The ability to image living biological samples presents significant advantages over end-point experiments. Biological processes can be observed over time using the same samples, rather than extrapolating answers based on snap shots of different samples at discreet time points. Apart from keeping the environment stable and resembling physiological conditions, the challenges of avoiding photobleaching and photodamage in living samples are well known. The key to success is the use of low light dosage together with a high sensitivity detection method. 

ZEISS Airyscan imaging is a patented superresolution technology, which simultaneously provides 4-8x increase in sensitivity and 1.7 times increase in (x,y,z) spatial resolution compared with confocal imaging. The high sensitivity enables the significant reduction in light dose for excitation, while the 120 nm lateral and 350 nm axial resolution help resolve intricate details in biological samples.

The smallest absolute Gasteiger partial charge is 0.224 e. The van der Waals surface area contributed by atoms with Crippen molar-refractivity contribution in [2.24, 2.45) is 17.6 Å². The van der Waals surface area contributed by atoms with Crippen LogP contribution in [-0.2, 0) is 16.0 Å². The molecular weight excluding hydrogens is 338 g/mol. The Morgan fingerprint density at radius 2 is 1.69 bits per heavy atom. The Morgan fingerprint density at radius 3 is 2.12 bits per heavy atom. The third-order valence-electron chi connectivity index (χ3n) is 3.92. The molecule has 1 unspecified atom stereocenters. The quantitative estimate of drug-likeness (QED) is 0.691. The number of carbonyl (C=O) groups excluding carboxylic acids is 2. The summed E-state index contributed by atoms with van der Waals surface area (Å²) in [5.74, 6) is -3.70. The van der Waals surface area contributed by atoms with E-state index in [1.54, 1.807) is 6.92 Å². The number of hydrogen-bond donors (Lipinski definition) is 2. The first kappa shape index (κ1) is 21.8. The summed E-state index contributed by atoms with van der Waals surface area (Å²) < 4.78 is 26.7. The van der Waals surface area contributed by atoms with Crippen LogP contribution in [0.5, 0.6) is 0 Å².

Lightsheet Z.1 is ideal for providing gentle and oblique illumination at sub-micron resolution. Only the sample plane being observed is illuminated avoiding unnecessary light exposure. The highly sensitive sCMOS cameras enable Z-stacks to be acquired at high speed. The sample can freely rotate to enable the optimal angle of imaging, or sampling from multiple angles, further improving the resolution in x,y and z.

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11:00 Detecting structural changes in the lipid bilayers of cells by light scattering
Dr Andrew Hudson, University of Leicester, UK

The talk will describe a measurement technique combining optical tweezing and light scattering that reports on rapid changes in the bending modulus and fluidity of vesicle lipid bilayers. As a consequence of these changes, we can make deductions concerning the formation, or disappearance, of heterogeneities in lipid-packing order.

Individual unilamellar vesicles are first isolated by optical tweezing and then, by measuring the intensity modulation of elastic back-scattered light, changes in the biophysical properties of the lipid bilayer are revealed. Our approach offers unprecedented temporal resolution and, uniquely, physical transformations of lipid bilayers can be monitored on a length scale of micrometers.